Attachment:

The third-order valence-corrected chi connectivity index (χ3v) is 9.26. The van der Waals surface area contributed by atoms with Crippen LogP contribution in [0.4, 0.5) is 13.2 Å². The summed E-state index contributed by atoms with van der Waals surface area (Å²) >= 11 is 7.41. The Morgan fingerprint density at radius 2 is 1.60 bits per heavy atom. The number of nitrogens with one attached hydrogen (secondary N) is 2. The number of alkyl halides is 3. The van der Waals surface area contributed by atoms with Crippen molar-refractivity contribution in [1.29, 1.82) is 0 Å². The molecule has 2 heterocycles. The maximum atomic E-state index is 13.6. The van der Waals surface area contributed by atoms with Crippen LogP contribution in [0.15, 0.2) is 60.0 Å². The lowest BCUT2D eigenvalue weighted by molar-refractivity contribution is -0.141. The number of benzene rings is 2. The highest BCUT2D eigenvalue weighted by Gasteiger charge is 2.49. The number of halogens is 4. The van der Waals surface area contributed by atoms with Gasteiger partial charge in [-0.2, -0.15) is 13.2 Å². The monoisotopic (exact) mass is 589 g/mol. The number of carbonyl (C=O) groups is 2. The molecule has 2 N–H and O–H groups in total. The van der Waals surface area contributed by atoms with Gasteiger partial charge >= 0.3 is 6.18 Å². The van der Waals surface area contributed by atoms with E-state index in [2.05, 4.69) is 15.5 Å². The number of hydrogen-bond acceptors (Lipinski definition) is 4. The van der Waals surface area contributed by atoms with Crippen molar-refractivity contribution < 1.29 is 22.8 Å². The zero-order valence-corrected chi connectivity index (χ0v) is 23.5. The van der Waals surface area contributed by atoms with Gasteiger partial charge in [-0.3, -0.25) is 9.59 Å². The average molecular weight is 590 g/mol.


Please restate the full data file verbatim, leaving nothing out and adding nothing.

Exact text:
The third-order valence-corrected chi connectivity index (χ3v) is 9.26. The van der Waals surface area contributed by atoms with Crippen LogP contribution in [0.4, 0.5) is 13.2 Å². The summed E-state index contributed by atoms with van der Waals surface area (Å²) >= 11 is 7.41. The Morgan fingerprint density at radius 2 is 1.60 bits per heavy atom. The number of nitrogens with one attached hydrogen (secondary N) is 2. The number of alkyl halides is 3. The van der Waals surface area contributed by atoms with Crippen molar-refractivity contribution in [1.29, 1.82) is 0 Å². The molecule has 2 heterocycles. The maximum atomic E-state index is 13.6. The van der Waals surface area contributed by atoms with Crippen LogP contribution in [0.15, 0.2) is 60.0 Å². The lowest BCUT2D eigenvalue weighted by molar-refractivity contribution is -0.141. The number of benzene rings is 2. The highest BCUT2D eigenvalue weighted by Gasteiger charge is 2.49. The number of halogens is 4. The van der Waals surface area contributed by atoms with Gasteiger partial charge in [-0.2, -0.15) is 13.2 Å². The monoisotopic (exact) mass is 589 g/mol. The number of carbonyl (C=O) groups is 2. The molecule has 2 N–H and O–H groups in total. The van der Waals surface area contributed by atoms with Gasteiger partial charge >= 0.3 is 6.18 Å². The van der Waals surface area contributed by atoms with E-state index in [2.05, 4.69) is 15.5 Å². The number of hydrogen-bond acceptors (Lipinski definition) is 4. The van der Waals surface area contributed by atoms with Crippen molar-refractivity contribution < 1.29 is 22.8 Å². The zero-order valence-corrected chi connectivity index (χ0v) is 23.5. The van der Waals surface area contributed by atoms with Gasteiger partial charge in [-0.3, -0.25) is 9.59 Å². The average molecular weight is 590 g/mol.